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AT&T fights US open cable tide

But is it winning? Despite appearances, we think not...

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Internet Security Threat Report 2014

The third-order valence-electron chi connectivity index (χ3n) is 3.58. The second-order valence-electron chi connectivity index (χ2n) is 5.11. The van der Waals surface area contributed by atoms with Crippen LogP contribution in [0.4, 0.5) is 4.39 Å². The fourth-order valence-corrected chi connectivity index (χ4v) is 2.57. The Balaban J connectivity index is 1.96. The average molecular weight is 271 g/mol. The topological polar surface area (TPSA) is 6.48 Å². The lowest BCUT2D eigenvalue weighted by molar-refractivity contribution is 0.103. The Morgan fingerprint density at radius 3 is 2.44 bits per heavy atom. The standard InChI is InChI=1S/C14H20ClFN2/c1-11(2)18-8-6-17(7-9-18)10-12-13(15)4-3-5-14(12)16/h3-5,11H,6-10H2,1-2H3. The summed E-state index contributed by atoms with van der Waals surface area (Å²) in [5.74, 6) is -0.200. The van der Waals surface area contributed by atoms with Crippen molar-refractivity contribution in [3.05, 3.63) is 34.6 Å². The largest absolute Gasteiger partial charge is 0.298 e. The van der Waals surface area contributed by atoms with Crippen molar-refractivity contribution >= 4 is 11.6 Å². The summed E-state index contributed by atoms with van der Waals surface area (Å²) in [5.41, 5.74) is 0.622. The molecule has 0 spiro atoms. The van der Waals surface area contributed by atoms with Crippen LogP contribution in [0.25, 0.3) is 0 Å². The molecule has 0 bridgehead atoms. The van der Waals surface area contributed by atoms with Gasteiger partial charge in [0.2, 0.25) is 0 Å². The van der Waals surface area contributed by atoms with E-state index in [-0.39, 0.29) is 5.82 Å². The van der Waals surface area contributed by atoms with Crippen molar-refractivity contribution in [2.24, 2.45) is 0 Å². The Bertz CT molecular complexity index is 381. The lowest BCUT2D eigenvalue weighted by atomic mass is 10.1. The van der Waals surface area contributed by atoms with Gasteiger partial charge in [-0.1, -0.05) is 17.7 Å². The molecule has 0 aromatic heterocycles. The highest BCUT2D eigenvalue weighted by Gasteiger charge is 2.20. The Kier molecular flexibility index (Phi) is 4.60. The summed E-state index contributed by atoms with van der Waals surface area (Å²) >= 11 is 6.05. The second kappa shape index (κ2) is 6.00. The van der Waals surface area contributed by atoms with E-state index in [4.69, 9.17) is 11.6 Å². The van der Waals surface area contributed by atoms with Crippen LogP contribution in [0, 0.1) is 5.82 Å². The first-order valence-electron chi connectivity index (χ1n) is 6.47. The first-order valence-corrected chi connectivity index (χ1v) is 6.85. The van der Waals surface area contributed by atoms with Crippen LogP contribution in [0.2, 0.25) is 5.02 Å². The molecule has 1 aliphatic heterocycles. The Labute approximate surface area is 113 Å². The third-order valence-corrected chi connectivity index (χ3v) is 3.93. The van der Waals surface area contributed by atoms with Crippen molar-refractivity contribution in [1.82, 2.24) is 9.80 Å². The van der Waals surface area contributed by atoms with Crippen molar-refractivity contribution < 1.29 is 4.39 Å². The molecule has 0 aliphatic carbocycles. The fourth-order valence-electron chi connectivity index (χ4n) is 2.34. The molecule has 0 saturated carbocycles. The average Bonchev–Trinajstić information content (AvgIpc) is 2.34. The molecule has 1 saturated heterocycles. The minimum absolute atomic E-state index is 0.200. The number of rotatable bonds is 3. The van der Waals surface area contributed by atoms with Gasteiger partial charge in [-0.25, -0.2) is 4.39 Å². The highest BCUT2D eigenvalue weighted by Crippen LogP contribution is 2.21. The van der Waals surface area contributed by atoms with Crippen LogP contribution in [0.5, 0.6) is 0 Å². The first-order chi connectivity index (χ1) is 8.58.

AT&T's terrifying PR apparatus battled tirelessly in the San Francisco Bay area this month, and finally won what many believed was a startling reversal of a local decision to force it to open its network to rival companies. The San Francisco Board of Supervisors appeared to reject its own earlier resolution supporting mandated open cable access by a nine/two vote. "I'd stress that [the opposition] have had extremely limited success at the local level, and they've had no success at the national level" AT&T General Counsel Jim Ciccone gloated during a press conference yesterday. But The Register sees it differently. After voting unanimously to affirm its commitment to open access as general policy, the board set to bamboozling mighty Ma Cable. The core issue involved a barely-veiled threat by AT&T to delay or even scupper an essential upgrade to its Bay-area cable lines if forced to carry competitors on it. The city, obviously, needed a signed agreement that the lines would be improved, as they are not yet fully bi-directional. Thus did San Francisco wisely reject a motion to require open access immediately, by a vote of eight/three. So far so good. The board then voted on softer language, essentially postponing a final decision on mandated access and interlarding it with numerous conditions, which it passed seven/four. It then did the business it had convened to do, and voted to include the watery language in its ratification of the AT&T/TCI franchise agreement by the now-famous nine/two concoction. And this is where things get interesting. AT&T promptly signed an agreement with San Francisco to upgrade the cable network it inherited through its purchase of TCI on the strength of that vote. Ah, but the board's resolution is chock full of realpolitik wiggle room. It enables the city to mandate open access if the Portland decision on the same subject should be upheld on appeal. More importantly, according to terms long understood, the franchise agreement with AT&T/TCI empowers the city to mandate open access unilaterally on 1 December if it so chooses. Indeed, AT&T has been in violation of the agreement since boldly closing its deal with TCI ahead of the board's ratification. AT&T needed a hasty resolution, any resolution, and even a crummy one would do. Mighty Ma Cable was playing an uncharacteristically weak hand with which it managed to bluff only two of eleven members -- one of whom, we note with some ironic pleasure, was Tom Ammiano, the board president. Ammiano characterised the final resolution as a lot of "hocus-pocus and hooey". Perhaps the Ninjas got to him. In a complimentary surprise, the Bay Area Open Access Coalition, a "grassroots" front group backed by Pacific Bell, GTE and similar little Mom and Pop outfits, abandoned their Birkenstock-and-granola populist rhetoric in light of the Board's decision. The focus has now shifted to the finer distinctions between "open" and "free" access, as Director Katie Roper emphasised that the Coalition's member companies have always intended to compensate AT&T for access to its cable lines. "We're not asking for free access," she said modestly. A far cry from the Great Proletarian Cultural Revolution she'd been calling for a week ago. Perhaps she's finally catching on to the real tactics at play here. The question now becomes why the Coalition demanded open access in such laughably hyperbolic language when all they ever wanted was to buy it. AT&T is hardly averse to making a profitable sale, after all. Or is it? GTE Associate Counsel John Raposa confided to The Register that he doubts AT&T intends to accept piggyback partners on "any reasonable terms." His scenario foresees AT&T shuttling ISPs to their portal, Excite@Home, and exacting such exorbitant fees that consumers will be charged double, once for basic service, and again for access to AT&T cable. Any ISP works the market, cutting various deals for various levels of service from backbone providers, Raposa points out. If Ma Cable spreads her tentacles adequately, and God knows she has the resources to do so, the "terms" will be hers to declare. To be fair, The Register tried with little success to get a statement from AT&T affirming its desire to sell cable access to its competitors. The best we could get, after numerous clarifications, was an assurance that the company welcomes "negotiation on any reasonable business basis." Not quite the same as saying that they would welcome the agreements themselves, we observe. But Raposa remains optimistic in view of the SanFran resolution. "There is no doubt in my mind that San Francisco will [ultimately] require open access," he chuckles. And if he's on track, Portland be damned; the city has reserved the right to smack Ma Cable around at will. Others may well follow. The urge, after all, is virtually irresistible. ®

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